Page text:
Edited by D. Suba Chandran, P. R. Chari

About the Book
This volume (2011) examines the major trends in conflicts in the south Asian region. In addition to regular essays, this year’s edition will include some special essays on Conflict Transformation and Early Warnings on developing conflict situations in South Asia, discussing themes in Sri Lanka, Nepal, J&K and Northeast. The objective of the special essays on Conflict Transformation is to see, whether there have been any positive or negative transformation in the long standing conflicts in the region and the lessons learnt or unlearnt.

Contents
Part I
Armed Conflicts in South Asia


1. Armed Conflicts in South Asia: The Emerging Dimensions
P.R. Chari

2. Afghanistan: Beginning of the Transition?
Shanthie Mariet D’Souza

3. Federally Administered Tribal Areas and Khyber Pakhtunkhwa: Drone Attacks and Suicide Terrorism
D. Suba Chandran

4. Jammu and Kashmir: Upsurge?
Kavita Suri

5. Northeast India: Turn towards a Sustainable Peace?
Mirza Zulfiqur Rahman

6. Naxal Violence: Resurgence or Desperation?
Rajat Kumar Kujur

Part II
Conflict Transformation and Early Warnings


7. Conflict Transformation, Early Warnings and Conflict Alerts: An Introduction
D. Suba Chandran

8. Jammu & Kashmir: Is the Violence Returning?
Ashok Bhan

9. Northeast: From Insurgency to Terrorism?
Wasbir Hussain

10. Nepal: Old Conflict, New Issues
Nishchalnath Pandey

11. With Lions and without Tigers: Conflict Transformation and the Search for Peace in Sri Lanka
N. Manoharan

12. Fundamentalist Violence: Will It Expand?
Radha Vinod Raju

13. Will the Naxal Conflict Spread into Rest of India?
Medha Chaturvedi and P.G. Rajamohan

Armed Conflicts in South Asia 2010:
Growing Left-Wing Extremism and Religious Violence

Edited by D. Suba Chandran, P. R. Chari

 

About the Book
This volume (2010) examines the major armed conflicts in South Asia- in India (with special reference to northeast, Jammu & Kashmir and the Naxalites), Pakistan, Nepal, Bangladesh, Sri Lanka and Afghanistan. The articles study conflict management, look at the direction the armed conflicts is likely to take and provide a set of alternative measures that could be pursued by the actors.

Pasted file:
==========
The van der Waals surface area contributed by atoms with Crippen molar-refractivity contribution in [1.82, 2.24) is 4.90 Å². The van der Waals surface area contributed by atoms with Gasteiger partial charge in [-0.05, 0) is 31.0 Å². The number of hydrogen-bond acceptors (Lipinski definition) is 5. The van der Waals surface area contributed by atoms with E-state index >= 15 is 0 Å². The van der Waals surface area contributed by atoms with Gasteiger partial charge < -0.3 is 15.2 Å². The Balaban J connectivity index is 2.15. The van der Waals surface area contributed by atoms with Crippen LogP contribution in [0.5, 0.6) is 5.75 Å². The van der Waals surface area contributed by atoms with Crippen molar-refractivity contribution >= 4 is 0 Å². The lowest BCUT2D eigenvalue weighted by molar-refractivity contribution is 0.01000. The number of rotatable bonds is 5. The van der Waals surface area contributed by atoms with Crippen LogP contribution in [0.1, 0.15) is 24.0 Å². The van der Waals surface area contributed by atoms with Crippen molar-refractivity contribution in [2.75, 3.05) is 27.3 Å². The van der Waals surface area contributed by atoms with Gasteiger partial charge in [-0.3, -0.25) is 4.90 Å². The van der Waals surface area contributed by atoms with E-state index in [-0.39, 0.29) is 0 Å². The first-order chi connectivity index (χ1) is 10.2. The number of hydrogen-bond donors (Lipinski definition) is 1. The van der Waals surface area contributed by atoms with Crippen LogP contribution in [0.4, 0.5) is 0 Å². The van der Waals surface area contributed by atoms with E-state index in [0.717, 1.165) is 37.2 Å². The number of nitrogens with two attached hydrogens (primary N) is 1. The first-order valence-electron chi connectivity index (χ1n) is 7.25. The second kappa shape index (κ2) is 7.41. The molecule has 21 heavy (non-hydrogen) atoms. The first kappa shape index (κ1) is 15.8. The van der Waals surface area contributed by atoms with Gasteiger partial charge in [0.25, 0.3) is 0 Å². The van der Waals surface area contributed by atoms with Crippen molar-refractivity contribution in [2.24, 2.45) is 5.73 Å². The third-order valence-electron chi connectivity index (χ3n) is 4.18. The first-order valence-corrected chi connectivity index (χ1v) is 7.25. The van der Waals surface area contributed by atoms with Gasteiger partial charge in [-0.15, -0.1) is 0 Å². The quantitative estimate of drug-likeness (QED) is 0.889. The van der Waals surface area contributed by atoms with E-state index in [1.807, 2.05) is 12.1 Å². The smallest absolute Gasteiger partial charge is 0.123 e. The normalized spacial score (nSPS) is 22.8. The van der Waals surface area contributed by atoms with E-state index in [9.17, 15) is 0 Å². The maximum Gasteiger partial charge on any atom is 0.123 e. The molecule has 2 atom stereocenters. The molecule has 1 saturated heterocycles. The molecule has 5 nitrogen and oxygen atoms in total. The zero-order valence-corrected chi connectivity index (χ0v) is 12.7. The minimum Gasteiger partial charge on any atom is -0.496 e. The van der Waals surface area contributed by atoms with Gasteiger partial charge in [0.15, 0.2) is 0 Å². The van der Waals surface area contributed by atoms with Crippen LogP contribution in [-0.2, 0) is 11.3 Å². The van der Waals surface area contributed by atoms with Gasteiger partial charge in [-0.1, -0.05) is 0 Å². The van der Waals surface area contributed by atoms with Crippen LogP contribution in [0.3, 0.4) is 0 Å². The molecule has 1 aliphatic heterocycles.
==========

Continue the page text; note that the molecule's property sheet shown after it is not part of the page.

Contents

  1. Armed Conflicts in South Asia:  An Overview
    P R Chari
  2. Afghanistan: Turning the Tide
    Shanthie Mariet D’souza
  3. Armed Conflict in FATA and NWFP: Continuing Violence
    D Suba Chandran
  4. J&K: Return to Violence
    Kavita Suri
  5. Left Wing Extremism: Misplaced War Mongering?
    Devyani Srivastava
  6. Northeast India: Protracted Conflicts and Protracted Peace Processes
    Mirza Zulfiqur Rahman
  7. Armed Conflict in Nepal: From Parliament to Siege in Kathmandu
    Kriti Singh
  8. Sri Lanka: Conflict is Dead, Long Live the Conflict
    N Manoharan
  9. Special Paper
    Pakistan and Suicide Terrorism: A Never Ending Story

    Jérémie Lanche
ACSA 2009
ACSA 2008

Armed Conflicts In South Asia 2009:
Continuing Violence, Failing Peace Process

Edited by D. Suba Chandran, P. R. Chari

 

About the Book

This volume (2009) examines the various armed conflicts in South Asia in 2008 – in Afghanistan, FATA, J&K, India’s Northeast, Sri Lanka and Nepal, and sectarian and naxalite violence in Pakistan and India respectively. The volume also includes an exclusive chapter on the linkages between armed conflicts and failing and failed states in South Asia.

Contents

1. Armed Conflicts and Peace Processes  in South Asia: An Overview
P. R. Chari
2.Afghanistan : Tipping Point 
Shanthie Mariet D’Souza
3. Sectarian Violence in Pakistan
Raghav Sharma
4. FATA and NWFP: Spreading Anarchy                      
D. Suba Chandran
5. J&K: Continuing Violence
Kavita Suri & D. Suba Chandran
6. Left Wing Extremism in India: The Rule of the Maoists